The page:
Healthcare Freedom is the Answer
Dr. Michael Jennings is a compassionate family physician. Recognizing the rising cost and government burdens on healthcare affecting patients and doctors, Dr. Jennings sought to increase the convenience and reduce the cost and hassle of health care. That’s a good thing, right?
Not everyone thought so.
In 2011, the Utah Attorney General’s office and the Utah Division of Insurance began prosecuting Dr. Jennings for “selling insurance without a license.” You see, Dr. Jennings was contracting directly with his patients to care for their routine family medical needs. The State wanted to regulate this as “selling insurance” even though Dr. Jennings was only charging a low monthly fee that covered all routine family medical services, from colds and allergies, to chronic conditions like diabetes, and even broken bones.
The State claimed it was illegal for a doctor to have a direct agreement with his patients to provide for their care. Oh, how far government has deviated from freedom to assert that it is illegal for a doctor to conveniently treat his patients and help them save money for better care! This was unacceptable!
In 2012, I passed HB240, the Medical Retainer Agreements Act, which reestablishes an important measure of healthcare freedom in Utah. It enables caring physicians like Dr. Jennings to contract directly with their patients for more convenient and more affordable healthcare options. The bill passed unanimously through the House and Senate, and even garnered a few “Hallelujahs” in the Senate Committee. The governor signed it into law on March 15, 2012. It is no longer “illegal” for doctors throughout the state to provide affordable and convenient primary care options to their patients.
Legislators around the nation are working to follow our lead in Utah in this important area of healthcare freedom.
Also concerning health care, in the immediate wake of Congress’ lame duck passage (on purely partisan lines) of the Affordable Care Act (or ObamaCare), I passed HCR10 in 2013 that warns of the impacts of ObamaCare on Utah families, employees, employers, insurers, health care providers, and the state. The resolution urges our Congressional delegation to arrest the devastating impacts of ObamaCare using all means possible, including repeal of the act.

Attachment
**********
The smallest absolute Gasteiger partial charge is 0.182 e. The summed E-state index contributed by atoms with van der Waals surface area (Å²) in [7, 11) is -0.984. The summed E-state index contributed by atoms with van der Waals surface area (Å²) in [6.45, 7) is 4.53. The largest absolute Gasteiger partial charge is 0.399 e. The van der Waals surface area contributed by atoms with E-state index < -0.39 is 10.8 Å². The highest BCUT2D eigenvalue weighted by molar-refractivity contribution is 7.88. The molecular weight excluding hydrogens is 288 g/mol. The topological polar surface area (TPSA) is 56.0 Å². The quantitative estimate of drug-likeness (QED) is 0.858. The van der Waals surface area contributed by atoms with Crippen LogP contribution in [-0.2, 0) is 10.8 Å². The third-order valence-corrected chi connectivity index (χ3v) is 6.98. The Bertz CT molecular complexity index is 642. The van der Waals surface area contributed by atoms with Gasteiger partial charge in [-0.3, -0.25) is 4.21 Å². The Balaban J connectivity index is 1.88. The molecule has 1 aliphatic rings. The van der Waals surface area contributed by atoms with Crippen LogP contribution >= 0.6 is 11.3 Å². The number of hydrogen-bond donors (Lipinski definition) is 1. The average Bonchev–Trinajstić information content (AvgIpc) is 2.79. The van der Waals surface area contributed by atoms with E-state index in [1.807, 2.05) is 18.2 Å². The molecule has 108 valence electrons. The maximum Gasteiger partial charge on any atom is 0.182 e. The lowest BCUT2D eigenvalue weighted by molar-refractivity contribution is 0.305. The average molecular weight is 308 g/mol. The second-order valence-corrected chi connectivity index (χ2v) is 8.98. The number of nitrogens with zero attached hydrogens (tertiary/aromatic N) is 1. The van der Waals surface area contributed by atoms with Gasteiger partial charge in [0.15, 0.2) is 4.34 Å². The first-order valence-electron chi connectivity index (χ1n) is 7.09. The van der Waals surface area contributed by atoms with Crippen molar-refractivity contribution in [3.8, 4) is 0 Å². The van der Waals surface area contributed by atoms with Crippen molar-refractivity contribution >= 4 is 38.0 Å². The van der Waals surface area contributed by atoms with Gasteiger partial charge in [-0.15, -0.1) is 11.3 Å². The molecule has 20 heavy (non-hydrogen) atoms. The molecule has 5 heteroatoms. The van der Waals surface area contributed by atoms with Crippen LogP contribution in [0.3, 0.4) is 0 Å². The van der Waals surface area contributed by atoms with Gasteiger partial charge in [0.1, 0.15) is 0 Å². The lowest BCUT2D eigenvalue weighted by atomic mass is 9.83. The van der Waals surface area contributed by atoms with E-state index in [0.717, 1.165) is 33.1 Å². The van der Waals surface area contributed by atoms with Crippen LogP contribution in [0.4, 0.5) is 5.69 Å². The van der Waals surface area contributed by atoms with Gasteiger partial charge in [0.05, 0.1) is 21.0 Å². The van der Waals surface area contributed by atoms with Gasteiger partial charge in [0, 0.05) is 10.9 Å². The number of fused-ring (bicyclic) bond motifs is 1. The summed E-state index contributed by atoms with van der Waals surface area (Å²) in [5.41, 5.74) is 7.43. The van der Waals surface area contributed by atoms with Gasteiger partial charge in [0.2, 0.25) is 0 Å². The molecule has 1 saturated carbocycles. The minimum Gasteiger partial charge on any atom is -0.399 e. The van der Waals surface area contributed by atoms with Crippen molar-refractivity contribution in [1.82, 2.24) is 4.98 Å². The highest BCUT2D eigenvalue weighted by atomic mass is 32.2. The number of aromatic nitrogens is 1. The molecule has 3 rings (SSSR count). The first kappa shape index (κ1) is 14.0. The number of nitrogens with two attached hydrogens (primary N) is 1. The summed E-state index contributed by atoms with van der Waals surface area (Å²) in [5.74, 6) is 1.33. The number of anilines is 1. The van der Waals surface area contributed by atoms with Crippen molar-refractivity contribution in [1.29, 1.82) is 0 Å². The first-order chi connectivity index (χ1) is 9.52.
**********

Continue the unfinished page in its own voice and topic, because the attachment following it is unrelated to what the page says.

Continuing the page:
Sadly, just as we warned with my HCR10 resolution, federal attacks on healthcare freedom are turning out to be the opposite of “affordable,” and are putting our healthcare system in serious jeopardy. (See here, here, and here, for example).
Another area where I am working to increase access and convenience, and decrease the cost of healthcare is promoting telehealth in Utah. Telehealth employs advancing communications technology like videoconferencing, etc. to provide healthcare services remotely, whether across the street or across the state.
I chair the Public Utilities, Energy and Technology Committee, as well as the Telehealth Working group. We are engaging with hospitals, healthcare providers, insurers, community health organizations and others to promote a telehealth environment in Utah that increases access, quality, convenience, continuity of care, safety and transparency, and decreases costs.
My bill HB340, Telehealth Revisions Act, was at the top of the Senate board this year when we adjourned. I am already working on bringing this legislation back next year to continue the important work of promoting healthcare freedom in Utah.
If you care about healthcare freedom, I need your help to continue working on this vitally important issue. Here’s how you can help:
1. Email this blog to your friends and neighbors;
2. Put one of my campaign signs in your yard;
3. Sign up at www.voteivory.com to volunteer in any small or great way you can; and
4. Click here to Donate whatever you can to help get this important message out to voters.
With your help, I pledge to keep working on these important issues.
As always, if you have questions, comments or legislative concerns, please call me directly at 801.694.8380.
Rep. Ken Ivory
Utah House of Representatives